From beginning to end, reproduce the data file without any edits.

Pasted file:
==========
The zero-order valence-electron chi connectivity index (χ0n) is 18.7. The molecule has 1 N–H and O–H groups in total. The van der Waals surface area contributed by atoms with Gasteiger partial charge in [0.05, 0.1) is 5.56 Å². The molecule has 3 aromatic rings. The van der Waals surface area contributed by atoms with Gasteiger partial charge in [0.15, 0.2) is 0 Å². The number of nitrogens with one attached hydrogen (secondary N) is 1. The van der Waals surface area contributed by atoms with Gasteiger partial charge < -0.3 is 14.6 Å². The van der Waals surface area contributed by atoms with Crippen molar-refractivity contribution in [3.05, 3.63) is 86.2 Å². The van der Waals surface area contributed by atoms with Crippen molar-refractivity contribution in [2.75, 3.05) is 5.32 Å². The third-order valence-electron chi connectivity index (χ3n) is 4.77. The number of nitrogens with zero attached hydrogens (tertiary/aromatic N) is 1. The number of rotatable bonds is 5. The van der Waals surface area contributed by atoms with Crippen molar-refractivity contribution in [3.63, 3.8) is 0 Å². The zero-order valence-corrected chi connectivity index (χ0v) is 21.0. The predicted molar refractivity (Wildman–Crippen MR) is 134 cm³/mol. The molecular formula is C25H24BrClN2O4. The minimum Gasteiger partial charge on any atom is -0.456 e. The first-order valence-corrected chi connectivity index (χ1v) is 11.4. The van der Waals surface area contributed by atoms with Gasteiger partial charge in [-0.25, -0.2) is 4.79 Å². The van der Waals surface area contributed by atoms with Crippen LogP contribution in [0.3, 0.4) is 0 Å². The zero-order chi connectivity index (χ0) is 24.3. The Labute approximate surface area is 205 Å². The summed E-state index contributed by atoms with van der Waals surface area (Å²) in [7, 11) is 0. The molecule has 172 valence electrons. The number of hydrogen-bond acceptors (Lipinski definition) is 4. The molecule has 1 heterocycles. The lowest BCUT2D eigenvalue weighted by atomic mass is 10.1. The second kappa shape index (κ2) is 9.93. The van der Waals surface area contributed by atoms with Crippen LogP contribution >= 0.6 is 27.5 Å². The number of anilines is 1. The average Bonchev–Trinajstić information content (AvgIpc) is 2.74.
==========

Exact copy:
The zero-order valence-electron chi connectivity index (χ0n) is 18.7. The molecule has 1 N–H and O–H groups in total. The van der Waals surface area contributed by atoms with Gasteiger partial charge in [0.05, 0.1) is 5.56 Å². The molecule has 3 aromatic rings. The van der Waals surface area contributed by atoms with Gasteiger partial charge in [0.15, 0.2) is 0 Å². The number of nitrogens with one attached hydrogen (secondary N) is 1. The van der Waals surface area contributed by atoms with Gasteiger partial charge < -0.3 is 14.6 Å². The van der Waals surface area contributed by atoms with Crippen molar-refractivity contribution in [3.05, 3.63) is 86.2 Å². The van der Waals surface area contributed by atoms with Crippen molar-refractivity contribution in [2.75, 3.05) is 5.32 Å². The third-order valence-electron chi connectivity index (χ3n) is 4.77. The number of nitrogens with zero attached hydrogens (tertiary/aromatic N) is 1. The number of rotatable bonds is 5. The van der Waals surface area contributed by atoms with Crippen molar-refractivity contribution in [3.63, 3.8) is 0 Å². The zero-order valence-corrected chi connectivity index (χ0v) is 21.0. The predicted molar refractivity (Wildman–Crippen MR) is 134 cm³/mol. The molecular formula is C25H24BrClN2O4. The minimum Gasteiger partial charge on any atom is -0.456 e. The first-order valence-corrected chi connectivity index (χ1v) is 11.4. The van der Waals surface area contributed by atoms with Gasteiger partial charge in [-0.25, -0.2) is 4.79 Å². The van der Waals surface area contributed by atoms with Crippen LogP contribution in [0.3, 0.4) is 0 Å². The zero-order chi connectivity index (χ0) is 24.3. The Labute approximate surface area is 205 Å². The summed E-state index contributed by atoms with van der Waals surface area (Å²) in [7, 11) is 0. The molecule has 172 valence electrons. The number of hydrogen-bond acceptors (Lipinski definition) is 4. The molecule has 1 heterocycles. The lowest BCUT2D eigenvalue weighted by atomic mass is 10.1. The second kappa shape index (κ2) is 9.93. The van der Waals surface area contributed by atoms with Crippen LogP contribution >= 0.6 is 27.5 Å². The number of anilines is 1. The average Bonchev–Trinajstić information content (AvgIpc) is 2.74.